By Israel Galindo, Associate Dean for Lifelong Learning and Director of Online Education.
January 18, 2016—Every once in a while I need to challenge someone by asking, “Do you want to be liked or do you want to be effective?” In one sense it’s a false choice, but in another, leaders often will have to make a choice about their function. If the personal need to be liked, affirmed, or appreciated is the primary concern of the leader, effectiveness in the leader’s function in the system will be compromised. For those who choose being popular over being effective, there are five sure ways to ensure success:
1. Focus on people’s needs over the need of the system. Unpopular effective leaders will always seek the welfare of the system as a whole first over meeting the desires and predilections of individuals in the system. Popular leaders, however, will keep their radars out and be sensitive about people’s needs, feelings, and predilections, and will focus on meeting those above all. It’s the only way to keep everyone happy, right?
2. Structure your working relationships around triangles. When dealing with persons in the system maintain a triangulated pattern of relationship by always asking and talking about others in the workplace, about their family, or another distracting issue. This will serve to dissipate anxiety by focusing on things other than your direct relationship with persons. People will feel better knowing they will never be called upon to take responsibility for their behavior or performance, nor have to deal with your position on issues.
3. Build cohesiveness in the system by focusing on the those who cry the loudest or on “others out there.” If you focus on “them” you can avoid making persons in your system feel like failures because you’ll never require that they take responsibility for themselves. If something goes wrong, blame “them.” If goals aren’t met, blame “them.” In fact, you can squash any ambitious idea and avoid potential failure by declaring that “they” will cause the plan to fail. Alternatively, base your decisions on acquiescing to those who cry the loudest in the system. By accomodating the system to the weakest you’ll never need to make people unhappy through challenge toward maturity and courage.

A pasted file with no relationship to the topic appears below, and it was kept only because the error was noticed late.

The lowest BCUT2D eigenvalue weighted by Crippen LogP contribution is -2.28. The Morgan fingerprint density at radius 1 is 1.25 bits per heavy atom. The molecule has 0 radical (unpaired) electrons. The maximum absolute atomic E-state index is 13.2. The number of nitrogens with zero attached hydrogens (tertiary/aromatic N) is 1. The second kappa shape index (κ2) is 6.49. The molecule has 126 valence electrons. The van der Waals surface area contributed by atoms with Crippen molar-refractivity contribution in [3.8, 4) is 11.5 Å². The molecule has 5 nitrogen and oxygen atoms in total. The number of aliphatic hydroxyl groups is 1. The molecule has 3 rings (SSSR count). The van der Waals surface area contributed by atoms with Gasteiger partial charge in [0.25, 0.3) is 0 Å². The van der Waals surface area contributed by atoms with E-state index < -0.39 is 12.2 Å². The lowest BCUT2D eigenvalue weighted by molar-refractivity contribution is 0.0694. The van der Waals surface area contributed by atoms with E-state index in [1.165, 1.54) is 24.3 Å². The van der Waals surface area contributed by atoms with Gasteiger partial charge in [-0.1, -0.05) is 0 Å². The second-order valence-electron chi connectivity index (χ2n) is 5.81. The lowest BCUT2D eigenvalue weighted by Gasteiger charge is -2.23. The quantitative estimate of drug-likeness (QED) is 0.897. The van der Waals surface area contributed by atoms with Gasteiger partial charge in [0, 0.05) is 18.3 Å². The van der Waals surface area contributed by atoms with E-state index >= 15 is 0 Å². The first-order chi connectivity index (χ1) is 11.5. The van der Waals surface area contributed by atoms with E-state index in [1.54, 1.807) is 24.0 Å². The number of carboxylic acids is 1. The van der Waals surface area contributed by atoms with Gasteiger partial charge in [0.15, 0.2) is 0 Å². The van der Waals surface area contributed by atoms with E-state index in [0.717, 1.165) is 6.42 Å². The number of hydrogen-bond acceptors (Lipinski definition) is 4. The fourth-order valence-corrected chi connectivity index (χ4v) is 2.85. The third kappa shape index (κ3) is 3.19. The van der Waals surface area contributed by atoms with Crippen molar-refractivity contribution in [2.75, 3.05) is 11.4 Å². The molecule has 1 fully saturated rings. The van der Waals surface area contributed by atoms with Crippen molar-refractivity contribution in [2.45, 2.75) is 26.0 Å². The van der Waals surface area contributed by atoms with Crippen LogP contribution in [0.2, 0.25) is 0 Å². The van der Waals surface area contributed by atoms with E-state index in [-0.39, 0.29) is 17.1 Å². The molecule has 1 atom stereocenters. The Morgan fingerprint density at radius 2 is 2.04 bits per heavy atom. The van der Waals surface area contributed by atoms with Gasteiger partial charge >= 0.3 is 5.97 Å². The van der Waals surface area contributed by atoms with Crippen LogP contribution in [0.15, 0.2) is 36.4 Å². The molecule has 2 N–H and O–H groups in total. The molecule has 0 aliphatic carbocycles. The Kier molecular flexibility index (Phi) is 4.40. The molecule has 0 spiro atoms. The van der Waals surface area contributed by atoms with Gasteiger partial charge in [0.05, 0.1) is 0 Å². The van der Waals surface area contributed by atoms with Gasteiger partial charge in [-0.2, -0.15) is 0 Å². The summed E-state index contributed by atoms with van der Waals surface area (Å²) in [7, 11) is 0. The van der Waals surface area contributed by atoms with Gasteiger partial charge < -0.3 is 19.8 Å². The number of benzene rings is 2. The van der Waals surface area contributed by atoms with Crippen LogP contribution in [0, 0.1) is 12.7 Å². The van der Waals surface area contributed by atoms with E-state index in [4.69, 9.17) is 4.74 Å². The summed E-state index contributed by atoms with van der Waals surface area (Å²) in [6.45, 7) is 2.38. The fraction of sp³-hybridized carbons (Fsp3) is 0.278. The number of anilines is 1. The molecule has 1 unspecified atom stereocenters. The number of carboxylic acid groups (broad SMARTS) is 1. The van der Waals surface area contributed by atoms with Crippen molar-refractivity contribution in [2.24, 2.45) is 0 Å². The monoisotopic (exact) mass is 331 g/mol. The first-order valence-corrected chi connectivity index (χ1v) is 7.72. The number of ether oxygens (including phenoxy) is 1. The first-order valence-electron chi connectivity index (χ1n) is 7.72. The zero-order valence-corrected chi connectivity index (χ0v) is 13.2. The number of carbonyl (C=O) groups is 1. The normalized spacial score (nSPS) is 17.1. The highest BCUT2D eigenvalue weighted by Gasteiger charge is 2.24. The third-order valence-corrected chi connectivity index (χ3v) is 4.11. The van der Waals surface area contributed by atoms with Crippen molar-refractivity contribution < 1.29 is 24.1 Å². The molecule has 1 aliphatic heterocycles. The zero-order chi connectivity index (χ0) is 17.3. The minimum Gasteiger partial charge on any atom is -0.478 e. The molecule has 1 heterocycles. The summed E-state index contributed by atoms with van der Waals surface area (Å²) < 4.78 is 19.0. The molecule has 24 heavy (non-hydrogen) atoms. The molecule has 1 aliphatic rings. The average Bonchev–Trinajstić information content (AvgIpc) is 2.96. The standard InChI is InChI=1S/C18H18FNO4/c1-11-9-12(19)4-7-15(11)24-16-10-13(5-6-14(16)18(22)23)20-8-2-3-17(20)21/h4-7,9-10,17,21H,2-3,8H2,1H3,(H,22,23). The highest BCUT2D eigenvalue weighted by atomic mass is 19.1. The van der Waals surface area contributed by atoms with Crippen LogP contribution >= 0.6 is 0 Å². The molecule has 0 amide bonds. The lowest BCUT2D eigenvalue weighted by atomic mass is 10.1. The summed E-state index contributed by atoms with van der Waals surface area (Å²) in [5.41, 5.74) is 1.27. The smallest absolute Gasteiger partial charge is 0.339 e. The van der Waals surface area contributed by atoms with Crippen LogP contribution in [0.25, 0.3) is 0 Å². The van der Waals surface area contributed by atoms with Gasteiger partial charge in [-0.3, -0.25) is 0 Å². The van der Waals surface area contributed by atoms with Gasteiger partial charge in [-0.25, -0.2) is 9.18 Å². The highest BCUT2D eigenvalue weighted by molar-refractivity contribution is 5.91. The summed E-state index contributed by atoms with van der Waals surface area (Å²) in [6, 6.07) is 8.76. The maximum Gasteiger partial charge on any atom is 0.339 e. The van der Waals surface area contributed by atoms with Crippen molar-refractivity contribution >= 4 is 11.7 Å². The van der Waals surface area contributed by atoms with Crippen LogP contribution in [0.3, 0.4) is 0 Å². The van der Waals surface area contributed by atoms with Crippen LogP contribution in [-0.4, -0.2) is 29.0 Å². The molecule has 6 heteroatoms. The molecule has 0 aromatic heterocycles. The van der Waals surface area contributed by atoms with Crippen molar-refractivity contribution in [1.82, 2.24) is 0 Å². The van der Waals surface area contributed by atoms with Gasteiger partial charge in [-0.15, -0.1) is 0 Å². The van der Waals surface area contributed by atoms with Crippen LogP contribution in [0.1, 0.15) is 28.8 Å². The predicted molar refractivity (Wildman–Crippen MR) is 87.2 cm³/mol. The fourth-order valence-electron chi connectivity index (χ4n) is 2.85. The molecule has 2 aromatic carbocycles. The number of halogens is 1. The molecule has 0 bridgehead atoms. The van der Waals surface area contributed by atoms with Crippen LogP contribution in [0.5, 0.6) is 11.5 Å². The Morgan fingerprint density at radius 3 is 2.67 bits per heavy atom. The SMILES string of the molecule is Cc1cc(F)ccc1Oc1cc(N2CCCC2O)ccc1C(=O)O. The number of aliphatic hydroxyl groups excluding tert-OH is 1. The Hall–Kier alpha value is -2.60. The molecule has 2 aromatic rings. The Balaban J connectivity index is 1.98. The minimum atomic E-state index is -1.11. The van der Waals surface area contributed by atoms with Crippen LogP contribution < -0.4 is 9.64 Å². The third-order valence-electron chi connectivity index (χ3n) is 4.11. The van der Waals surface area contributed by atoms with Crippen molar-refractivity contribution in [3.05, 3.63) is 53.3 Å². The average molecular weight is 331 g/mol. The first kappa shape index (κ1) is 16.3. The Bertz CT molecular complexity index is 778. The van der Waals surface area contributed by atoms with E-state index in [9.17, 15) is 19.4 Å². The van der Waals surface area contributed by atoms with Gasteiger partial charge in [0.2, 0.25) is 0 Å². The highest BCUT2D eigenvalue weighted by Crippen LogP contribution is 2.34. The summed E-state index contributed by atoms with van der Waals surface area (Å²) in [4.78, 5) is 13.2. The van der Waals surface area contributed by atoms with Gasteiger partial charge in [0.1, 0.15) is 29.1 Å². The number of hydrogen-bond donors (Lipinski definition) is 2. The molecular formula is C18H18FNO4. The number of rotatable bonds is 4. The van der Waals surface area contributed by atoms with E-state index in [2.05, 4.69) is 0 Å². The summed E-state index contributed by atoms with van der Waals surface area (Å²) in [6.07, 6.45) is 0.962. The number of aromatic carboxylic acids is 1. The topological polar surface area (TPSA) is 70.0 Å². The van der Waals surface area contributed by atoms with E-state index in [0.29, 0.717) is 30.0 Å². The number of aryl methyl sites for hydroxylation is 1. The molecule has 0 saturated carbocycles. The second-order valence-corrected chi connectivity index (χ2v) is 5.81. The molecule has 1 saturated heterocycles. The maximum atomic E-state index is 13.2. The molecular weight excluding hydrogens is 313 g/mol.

4. Take responsibility for other people’s functioning and for their feelings. There is nothing that will make you a more popular leader than doing this. Take the blame or allow excuses for the underfunctioners and the incompetent in the system. After all, “the buck” stops with you, right? Effective leaders will only take responsibility for their own functioning and their own position in the system, but they forget that everyone loves a leader who “feels your pain.”
5. Finally, popular leaders will work hard at creating a sense of “family” or “togetherness” in the system by getting everyone to think alike, value the same things, share the same opinions and behave the same. Effective leaders always work at fostering personal responsibility and discouraging “group think” or “herding.” But that only leads to problems—it’s a whole lot easier to lead a herd of cattle than to deal with a system full of mature, self-directed, differentiated individuals who have the capacity to express their own ideas and opinions.
Sometimes leaders need to decide whether they want to be liked or whether they want to be effective. Being a likeable leader isn’t too difficult, and everyone likes a “nice guy.” Being an effective leader is never easy. But effective leaders are clear about what constitutes true leadership and they have accepted that there’s often a price to pay when one answers that calling.
Israel Galindo is Associate Dean for Lifelong Learning at the Columbia Theological Seminary. Formerly, he was Dean at the Baptist Theological Seminary at Richmond. He is the author of the bestseller, The Hidden Lives of Congregations (Alban), Perspectives on Congregational Leadership (Educational Consultants), and A Family Genogram Workbook (Educational Consultants), with Elaine Boomer and Don Reagan.
His books on Christian education include Mastering the Art of Instruction,The Craft of Christian Teaching (Judson), How to be the Best Christian Study Group Leader (Judson), Planning for Christian Education Formation (Chalice), and A Christian Educator’s Book of Lists (S&H), and Theories of Learning for Christian Educators and Theological Faculty.